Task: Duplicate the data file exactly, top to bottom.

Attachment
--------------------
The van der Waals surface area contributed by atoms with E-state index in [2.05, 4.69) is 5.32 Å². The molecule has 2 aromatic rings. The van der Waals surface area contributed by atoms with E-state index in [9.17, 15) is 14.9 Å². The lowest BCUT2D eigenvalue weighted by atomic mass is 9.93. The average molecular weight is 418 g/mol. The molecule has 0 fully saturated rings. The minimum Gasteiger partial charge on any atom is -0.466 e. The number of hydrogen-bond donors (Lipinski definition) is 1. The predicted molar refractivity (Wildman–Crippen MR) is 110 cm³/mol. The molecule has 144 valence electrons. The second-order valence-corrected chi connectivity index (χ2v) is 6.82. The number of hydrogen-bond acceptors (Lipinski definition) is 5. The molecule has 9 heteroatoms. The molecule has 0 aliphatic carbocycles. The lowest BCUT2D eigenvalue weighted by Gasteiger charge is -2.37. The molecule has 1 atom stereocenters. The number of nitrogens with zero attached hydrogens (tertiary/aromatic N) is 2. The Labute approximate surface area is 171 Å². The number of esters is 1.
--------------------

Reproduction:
The van der Waals surface area contributed by atoms with E-state index in [2.05, 4.69) is 5.32 Å². The molecule has 2 aromatic rings. The van der Waals surface area contributed by atoms with E-state index in [9.17, 15) is 14.9 Å². The lowest BCUT2D eigenvalue weighted by atomic mass is 9.93. The average molecular weight is 418 g/mol. The molecule has 0 fully saturated rings. The minimum Gasteiger partial charge on any atom is -0.466 e. The number of hydrogen-bond donors (Lipinski definition) is 1. The predicted molar refractivity (Wildman–Crippen MR) is 110 cm³/mol. The molecule has 144 valence electrons. The second-order valence-corrected chi connectivity index (χ2v) is 6.82. The number of hydrogen-bond acceptors (Lipinski definition) is 5. The molecule has 9 heteroatoms. The molecule has 0 aliphatic carbocycles. The lowest BCUT2D eigenvalue weighted by Gasteiger charge is -2.37. The molecule has 1 atom stereocenters. The number of nitrogens with zero attached hydrogens (tertiary/aromatic N) is 2. The Labute approximate surface area is 171 Å². The number of esters is 1.